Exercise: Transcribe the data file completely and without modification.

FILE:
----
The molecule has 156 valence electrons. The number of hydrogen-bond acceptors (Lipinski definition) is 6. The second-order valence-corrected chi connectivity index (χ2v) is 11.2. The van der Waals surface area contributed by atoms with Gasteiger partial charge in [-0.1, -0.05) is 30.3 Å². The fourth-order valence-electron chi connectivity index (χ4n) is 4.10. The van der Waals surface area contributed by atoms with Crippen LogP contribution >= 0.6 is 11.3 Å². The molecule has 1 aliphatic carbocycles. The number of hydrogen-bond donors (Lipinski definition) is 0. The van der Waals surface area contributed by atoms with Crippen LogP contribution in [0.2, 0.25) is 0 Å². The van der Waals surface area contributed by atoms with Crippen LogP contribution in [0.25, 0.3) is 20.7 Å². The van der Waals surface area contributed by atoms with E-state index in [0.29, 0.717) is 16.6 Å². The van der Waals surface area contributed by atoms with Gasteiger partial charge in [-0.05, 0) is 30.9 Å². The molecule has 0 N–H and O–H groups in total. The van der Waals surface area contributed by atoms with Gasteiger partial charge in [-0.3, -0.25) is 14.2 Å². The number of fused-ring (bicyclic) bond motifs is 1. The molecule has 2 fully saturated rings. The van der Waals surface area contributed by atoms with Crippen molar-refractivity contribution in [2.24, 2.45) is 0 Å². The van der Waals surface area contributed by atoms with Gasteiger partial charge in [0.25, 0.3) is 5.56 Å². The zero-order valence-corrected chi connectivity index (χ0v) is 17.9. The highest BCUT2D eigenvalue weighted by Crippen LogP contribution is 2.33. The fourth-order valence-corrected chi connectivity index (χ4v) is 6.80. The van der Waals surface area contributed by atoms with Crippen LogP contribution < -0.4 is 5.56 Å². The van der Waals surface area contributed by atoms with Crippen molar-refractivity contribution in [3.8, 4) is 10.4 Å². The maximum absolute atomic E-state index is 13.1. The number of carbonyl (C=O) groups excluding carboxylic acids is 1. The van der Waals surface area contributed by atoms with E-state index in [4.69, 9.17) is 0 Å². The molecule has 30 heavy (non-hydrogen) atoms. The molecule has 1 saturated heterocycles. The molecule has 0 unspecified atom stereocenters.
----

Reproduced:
The molecule has 156 valence electrons. The number of hydrogen-bond acceptors (Lipinski definition) is 6. The second-order valence-corrected chi connectivity index (χ2v) is 11.2. The van der Waals surface area contributed by atoms with Gasteiger partial charge in [-0.1, -0.05) is 30.3 Å². The fourth-order valence-electron chi connectivity index (χ4n) is 4.10. The van der Waals surface area contributed by atoms with Crippen LogP contribution >= 0.6 is 11.3 Å². The molecule has 1 aliphatic carbocycles. The number of hydrogen-bond donors (Lipinski definition) is 0. The van der Waals surface area contributed by atoms with Crippen LogP contribution in [0.2, 0.25) is 0 Å². The van der Waals surface area contributed by atoms with Crippen LogP contribution in [0.25, 0.3) is 20.7 Å². The van der Waals surface area contributed by atoms with E-state index in [0.29, 0.717) is 16.6 Å². The van der Waals surface area contributed by atoms with Gasteiger partial charge in [-0.05, 0) is 30.9 Å². The molecule has 0 N–H and O–H groups in total. The van der Waals surface area contributed by atoms with Gasteiger partial charge in [-0.3, -0.25) is 14.2 Å². The number of fused-ring (bicyclic) bond motifs is 1. The molecule has 2 fully saturated rings. The van der Waals surface area contributed by atoms with Crippen molar-refractivity contribution in [2.24, 2.45) is 0 Å². The van der Waals surface area contributed by atoms with Gasteiger partial charge in [0.25, 0.3) is 5.56 Å². The zero-order valence-corrected chi connectivity index (χ0v) is 17.9. The highest BCUT2D eigenvalue weighted by Crippen LogP contribution is 2.33. The fourth-order valence-corrected chi connectivity index (χ4v) is 6.80. The van der Waals surface area contributed by atoms with Crippen LogP contribution < -0.4 is 5.56 Å². The van der Waals surface area contributed by atoms with Crippen molar-refractivity contribution in [3.8, 4) is 10.4 Å². The maximum absolute atomic E-state index is 13.1. The number of carbonyl (C=O) groups excluding carboxylic acids is 1. The van der Waals surface area contributed by atoms with E-state index in [4.69, 9.17) is 0 Å². The molecule has 30 heavy (non-hydrogen) atoms. The molecule has 1 saturated heterocycles. The molecule has 0 unspecified atom stereocenters.